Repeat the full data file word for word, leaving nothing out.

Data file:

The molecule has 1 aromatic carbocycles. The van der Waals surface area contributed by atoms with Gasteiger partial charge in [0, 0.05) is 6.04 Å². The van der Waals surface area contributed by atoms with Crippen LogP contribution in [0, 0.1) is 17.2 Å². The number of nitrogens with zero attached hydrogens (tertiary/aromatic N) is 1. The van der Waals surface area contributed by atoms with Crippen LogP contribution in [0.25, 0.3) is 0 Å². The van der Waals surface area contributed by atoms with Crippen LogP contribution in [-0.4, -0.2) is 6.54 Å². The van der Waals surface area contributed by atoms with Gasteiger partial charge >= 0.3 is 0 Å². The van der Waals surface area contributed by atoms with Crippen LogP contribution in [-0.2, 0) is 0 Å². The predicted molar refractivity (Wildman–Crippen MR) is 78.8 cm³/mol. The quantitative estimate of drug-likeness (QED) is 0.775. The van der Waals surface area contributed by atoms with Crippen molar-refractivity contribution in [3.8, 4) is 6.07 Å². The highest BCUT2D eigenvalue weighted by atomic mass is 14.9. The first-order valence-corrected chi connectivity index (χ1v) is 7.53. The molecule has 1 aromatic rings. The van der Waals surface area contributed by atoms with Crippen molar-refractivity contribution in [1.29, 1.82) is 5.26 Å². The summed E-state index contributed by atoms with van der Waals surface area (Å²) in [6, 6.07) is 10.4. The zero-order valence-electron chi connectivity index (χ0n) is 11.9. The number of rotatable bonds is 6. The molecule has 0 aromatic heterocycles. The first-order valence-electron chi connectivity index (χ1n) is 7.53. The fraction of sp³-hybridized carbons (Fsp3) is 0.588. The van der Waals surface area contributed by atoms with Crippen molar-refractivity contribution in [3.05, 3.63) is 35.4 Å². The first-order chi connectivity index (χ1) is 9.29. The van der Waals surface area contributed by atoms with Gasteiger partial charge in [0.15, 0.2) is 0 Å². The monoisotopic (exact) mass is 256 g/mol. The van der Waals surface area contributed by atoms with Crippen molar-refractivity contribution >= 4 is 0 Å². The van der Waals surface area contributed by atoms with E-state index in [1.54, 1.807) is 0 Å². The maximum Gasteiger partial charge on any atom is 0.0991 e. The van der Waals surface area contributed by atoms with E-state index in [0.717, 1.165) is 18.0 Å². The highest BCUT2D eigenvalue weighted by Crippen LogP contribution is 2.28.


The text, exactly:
The molecule has 1 aromatic carbocycles. The van der Waals surface area contributed by atoms with Gasteiger partial charge in [0, 0.05) is 6.04 Å². The van der Waals surface area contributed by atoms with Crippen LogP contribution in [0, 0.1) is 17.2 Å². The number of nitrogens with zero attached hydrogens (tertiary/aromatic N) is 1. The van der Waals surface area contributed by atoms with Crippen LogP contribution in [0.25, 0.3) is 0 Å². The van der Waals surface area contributed by atoms with Crippen LogP contribution in [-0.4, -0.2) is 6.54 Å². The van der Waals surface area contributed by atoms with Gasteiger partial charge >= 0.3 is 0 Å². The van der Waals surface area contributed by atoms with Crippen LogP contribution in [-0.2, 0) is 0 Å². The predicted molar refractivity (Wildman–Crippen MR) is 78.8 cm³/mol. The quantitative estimate of drug-likeness (QED) is 0.775. The van der Waals surface area contributed by atoms with Crippen molar-refractivity contribution in [3.8, 4) is 6.07 Å². The highest BCUT2D eigenvalue weighted by atomic mass is 14.9. The first-order valence-corrected chi connectivity index (χ1v) is 7.53. The molecule has 1 aromatic rings. The van der Waals surface area contributed by atoms with Crippen molar-refractivity contribution in [1.29, 1.82) is 5.26 Å². The summed E-state index contributed by atoms with van der Waals surface area (Å²) in [6, 6.07) is 10.4. The zero-order valence-electron chi connectivity index (χ0n) is 11.9. The number of rotatable bonds is 6. The molecule has 0 aromatic heterocycles. The first-order valence-electron chi connectivity index (χ1n) is 7.53. The fraction of sp³-hybridized carbons (Fsp3) is 0.588. The van der Waals surface area contributed by atoms with Crippen molar-refractivity contribution in [3.05, 3.63) is 35.4 Å². The first-order chi connectivity index (χ1) is 9.29. The van der Waals surface area contributed by atoms with Gasteiger partial charge in [0.15, 0.2) is 0 Å². The monoisotopic (exact) mass is 256 g/mol. The van der Waals surface area contributed by atoms with Crippen molar-refractivity contribution >= 4 is 0 Å². The van der Waals surface area contributed by atoms with E-state index in [1.54, 1.807) is 0 Å². The maximum Gasteiger partial charge on any atom is 0.0991 e. The van der Waals surface area contributed by atoms with E-state index in [0.717, 1.165) is 18.0 Å². The highest BCUT2D eigenvalue weighted by Crippen LogP contribution is 2.28.